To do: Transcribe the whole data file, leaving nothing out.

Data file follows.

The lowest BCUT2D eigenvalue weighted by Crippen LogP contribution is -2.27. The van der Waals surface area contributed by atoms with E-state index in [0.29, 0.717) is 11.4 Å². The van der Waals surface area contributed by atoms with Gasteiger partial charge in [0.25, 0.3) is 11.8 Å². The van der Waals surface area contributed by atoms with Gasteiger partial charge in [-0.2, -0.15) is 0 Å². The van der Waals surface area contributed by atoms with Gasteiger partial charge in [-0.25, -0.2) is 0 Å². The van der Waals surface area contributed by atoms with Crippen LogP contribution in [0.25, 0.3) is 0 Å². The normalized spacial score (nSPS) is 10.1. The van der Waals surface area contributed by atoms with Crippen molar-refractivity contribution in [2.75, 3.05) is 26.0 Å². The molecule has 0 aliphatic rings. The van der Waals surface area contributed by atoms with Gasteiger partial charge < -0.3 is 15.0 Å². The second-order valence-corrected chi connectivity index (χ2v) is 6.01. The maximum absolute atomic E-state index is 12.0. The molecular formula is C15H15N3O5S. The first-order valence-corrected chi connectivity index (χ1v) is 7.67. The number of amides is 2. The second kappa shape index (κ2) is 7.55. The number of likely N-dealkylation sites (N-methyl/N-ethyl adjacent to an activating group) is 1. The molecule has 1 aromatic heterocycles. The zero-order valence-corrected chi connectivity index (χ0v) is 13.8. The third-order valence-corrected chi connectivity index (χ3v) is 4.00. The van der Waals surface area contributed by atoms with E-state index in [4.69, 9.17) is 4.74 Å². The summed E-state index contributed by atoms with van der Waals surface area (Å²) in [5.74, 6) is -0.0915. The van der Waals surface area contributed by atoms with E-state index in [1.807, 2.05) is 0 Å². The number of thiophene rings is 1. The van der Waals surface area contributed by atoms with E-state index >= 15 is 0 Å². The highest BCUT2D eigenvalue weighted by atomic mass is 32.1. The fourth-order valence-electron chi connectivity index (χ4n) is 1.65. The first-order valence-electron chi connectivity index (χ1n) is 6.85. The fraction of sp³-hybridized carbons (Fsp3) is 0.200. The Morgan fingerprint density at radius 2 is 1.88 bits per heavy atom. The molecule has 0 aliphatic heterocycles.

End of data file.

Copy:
The lowest BCUT2D eigenvalue weighted by Crippen LogP contribution is -2.27. The van der Waals surface area contributed by atoms with E-state index in [0.29, 0.717) is 11.4 Å². The van der Waals surface area contributed by atoms with Gasteiger partial charge in [0.25, 0.3) is 11.8 Å². The van der Waals surface area contributed by atoms with Gasteiger partial charge in [-0.2, -0.15) is 0 Å². The van der Waals surface area contributed by atoms with Gasteiger partial charge in [-0.25, -0.2) is 0 Å². The van der Waals surface area contributed by atoms with Crippen LogP contribution in [0.25, 0.3) is 0 Å². The normalized spacial score (nSPS) is 10.1. The van der Waals surface area contributed by atoms with Crippen molar-refractivity contribution in [2.75, 3.05) is 26.0 Å². The molecule has 0 aliphatic rings. The van der Waals surface area contributed by atoms with Gasteiger partial charge < -0.3 is 15.0 Å². The second-order valence-corrected chi connectivity index (χ2v) is 6.01. The maximum absolute atomic E-state index is 12.0. The molecular formula is C15H15N3O5S. The first-order valence-corrected chi connectivity index (χ1v) is 7.67. The number of amides is 2. The second kappa shape index (κ2) is 7.55. The number of likely N-dealkylation sites (N-methyl/N-ethyl adjacent to an activating group) is 1. The molecule has 1 aromatic heterocycles. The zero-order valence-corrected chi connectivity index (χ0v) is 13.8. The third-order valence-corrected chi connectivity index (χ3v) is 4.00. The van der Waals surface area contributed by atoms with E-state index in [4.69, 9.17) is 4.74 Å². The summed E-state index contributed by atoms with van der Waals surface area (Å²) in [5.74, 6) is -0.0915. The van der Waals surface area contributed by atoms with E-state index in [1.807, 2.05) is 0 Å². The number of thiophene rings is 1. The van der Waals surface area contributed by atoms with E-state index >= 15 is 0 Å². The highest BCUT2D eigenvalue weighted by atomic mass is 32.1. The fourth-order valence-electron chi connectivity index (χ4n) is 1.65. The first-order valence-electron chi connectivity index (χ1n) is 6.85. The fraction of sp³-hybridized carbons (Fsp3) is 0.200. The Morgan fingerprint density at radius 2 is 1.88 bits per heavy atom. The molecule has 0 aliphatic heterocycles.